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Stroke Needs Immediate Medical Attention, Experts Warn 

By Carole Binui & Sarah Nduma Ekema* — Experts in neurosurgery have warned that stroke needs immediate medical attention. Dr. Kingsly Enoh Nkongho, a neurosurgeon, defined stroke as the sudden interruption in the blood supply to the brain.

“Stroke occurs immediately and requires immediate treatment. Some strokes are caused by bleeding into the brain tissue, when a blood vessel bursts; others are caused by an abrupt blockage of arteries leading to the brain. The effects of stroke depend on what part of the brain is injured and how severely it is injured. Stroke may cause a sudden weakness, difficulty in speaking, seeing and walking.

Dr. Enoh Nkongho said the symptoms of stroke include: dizziness, loss of balance or organisation, severe headache with no known cause and vomiting. “Since different parts of the brain control different areas and functions, it is usually the area immediately surrounding the stroke that is affected.

Sometimes people with stroke have a headache but stroke can also be completely painless. It is very important to recognise the warning signs of stroke, and get immediate medical attention, if they occur,” he said. He also explained that stroke is a sudden onset in the brain, a deficit which can be sensual, that is, can affect a person’s speech, sight or movement that lasts for more than twenty-four hours.

“If there is a bleeding in these areas, this is what causes the problem,” Dr. Enoh said, adding that “hypertension causes mostly stroke; that is, patients who are hypertensive could be more affected. Middle-aged and elderly persons are more vulnerable to stroke. Diabetic patients can also be affected by stroke.”

To avoid stroke, Enoh said, a regular medical check-up is necessary for everyone, for example monthly; after six months the blood should be checked. Foods containing much cholesterol or fats, he advised, should be avoided and when someone is diagnosed with stroke, they should always follow the doctor’s advice.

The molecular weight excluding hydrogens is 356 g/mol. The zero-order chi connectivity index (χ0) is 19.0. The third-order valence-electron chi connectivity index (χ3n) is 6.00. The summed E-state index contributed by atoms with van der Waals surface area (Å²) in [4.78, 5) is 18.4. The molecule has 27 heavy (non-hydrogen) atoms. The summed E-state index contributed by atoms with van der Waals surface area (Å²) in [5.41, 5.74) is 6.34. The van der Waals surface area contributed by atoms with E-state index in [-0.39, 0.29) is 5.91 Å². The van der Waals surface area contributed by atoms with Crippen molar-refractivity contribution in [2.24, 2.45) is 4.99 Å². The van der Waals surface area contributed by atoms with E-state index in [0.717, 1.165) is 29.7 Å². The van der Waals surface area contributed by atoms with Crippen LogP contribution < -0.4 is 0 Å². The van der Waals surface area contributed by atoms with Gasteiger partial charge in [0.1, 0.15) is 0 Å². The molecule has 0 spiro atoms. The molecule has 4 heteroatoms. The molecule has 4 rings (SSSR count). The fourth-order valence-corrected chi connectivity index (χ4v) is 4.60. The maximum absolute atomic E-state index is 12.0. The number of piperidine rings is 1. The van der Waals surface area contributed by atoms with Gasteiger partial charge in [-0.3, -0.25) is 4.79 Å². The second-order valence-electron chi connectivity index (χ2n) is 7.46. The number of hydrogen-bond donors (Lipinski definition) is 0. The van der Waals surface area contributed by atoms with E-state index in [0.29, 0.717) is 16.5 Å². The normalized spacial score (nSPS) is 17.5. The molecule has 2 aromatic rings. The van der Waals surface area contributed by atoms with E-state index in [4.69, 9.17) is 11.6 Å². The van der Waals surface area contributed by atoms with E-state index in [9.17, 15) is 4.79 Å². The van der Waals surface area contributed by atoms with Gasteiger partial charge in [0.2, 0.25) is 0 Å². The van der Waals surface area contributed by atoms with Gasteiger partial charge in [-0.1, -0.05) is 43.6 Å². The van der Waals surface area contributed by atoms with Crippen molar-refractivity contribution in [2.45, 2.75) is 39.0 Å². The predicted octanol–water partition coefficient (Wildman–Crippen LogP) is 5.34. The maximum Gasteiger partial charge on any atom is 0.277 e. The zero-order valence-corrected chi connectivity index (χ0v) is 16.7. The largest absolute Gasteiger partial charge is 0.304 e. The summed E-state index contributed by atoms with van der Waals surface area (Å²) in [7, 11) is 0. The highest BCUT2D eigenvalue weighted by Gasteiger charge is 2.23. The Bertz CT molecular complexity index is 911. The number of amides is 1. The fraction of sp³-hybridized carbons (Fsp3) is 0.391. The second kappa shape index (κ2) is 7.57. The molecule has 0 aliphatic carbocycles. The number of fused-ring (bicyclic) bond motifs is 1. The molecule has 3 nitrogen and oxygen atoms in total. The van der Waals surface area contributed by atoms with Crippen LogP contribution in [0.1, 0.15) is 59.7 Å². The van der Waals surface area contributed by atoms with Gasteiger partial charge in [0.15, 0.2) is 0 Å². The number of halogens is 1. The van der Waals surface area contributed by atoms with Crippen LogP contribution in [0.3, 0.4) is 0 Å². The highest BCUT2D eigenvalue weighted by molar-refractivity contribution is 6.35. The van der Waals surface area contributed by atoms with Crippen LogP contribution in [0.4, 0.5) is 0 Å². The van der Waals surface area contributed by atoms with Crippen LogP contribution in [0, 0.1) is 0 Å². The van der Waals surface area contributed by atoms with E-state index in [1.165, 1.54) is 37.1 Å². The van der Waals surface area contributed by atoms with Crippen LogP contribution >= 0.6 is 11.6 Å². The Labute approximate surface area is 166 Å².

If there is too much damage in the brain, it is difficult to be managed, Dr. Enoh said, “but if it is a little damaged, it can be managed and the patient can recover completely.” Dr. Mbom, a neurologist at the Laquintinie Hospital in Douala, says one needs to know his or her problem, that is, obtain medical history through physical examination, checking one’s pulse and blood pressure and examine the rest of the body.

He said with the results, one may need an additional test to fully understand their problem.
Dr. Ivan Nkeng, an endocrinologist still at the Laquintinie Hospital, holds that the age group for stroke is 40 years, where it can be managed, to 60 years, where it is severe and can only be controlled. He explained that most of the stroke patients being treated in the hospital are diabetics. Dr. Lynda Tchidjo Ngamo of the St Veronica’s Clinic in Boduma said: “Stroke is a blockage in the circulation of blood on one particular part in the brain.

They are two types; the case where one of the brain vessels just bursts as a result of bleeding in the brain (haemorrhagic stroke), secondly, the type which occurs when blood clots in the brain in a portion responsible or that is under the circulation of blood. Dr. Tchidjo risk factors that could be responsible like; smoking, consumption of alcohol, illegal drug use, contraceptives, fatness and age. Other cases include people who have diabetics and sickle cell patients.

The doctor said stroke can be managed when these risk factors are avoided, apart from age. For stroke to be managed, the first seven days are very important to the patient. It depends on the side of the brain that is affected. At this stage, nursing care is very important and the point of managing the nursing care for the first one week.

Tchidjo further explained that one of the problems facing stroke patients in Buea is the lack of Computerised Topographic scanning; hence patients need to travel to Douala for scanning. Taking care of a stroke patient is also very challenging, she maintained, to the nursing process because the patients sometimes cannot not talk, move or see.

*(ASMAC & UB Students on Internship)

First published in The Post print edition no 01369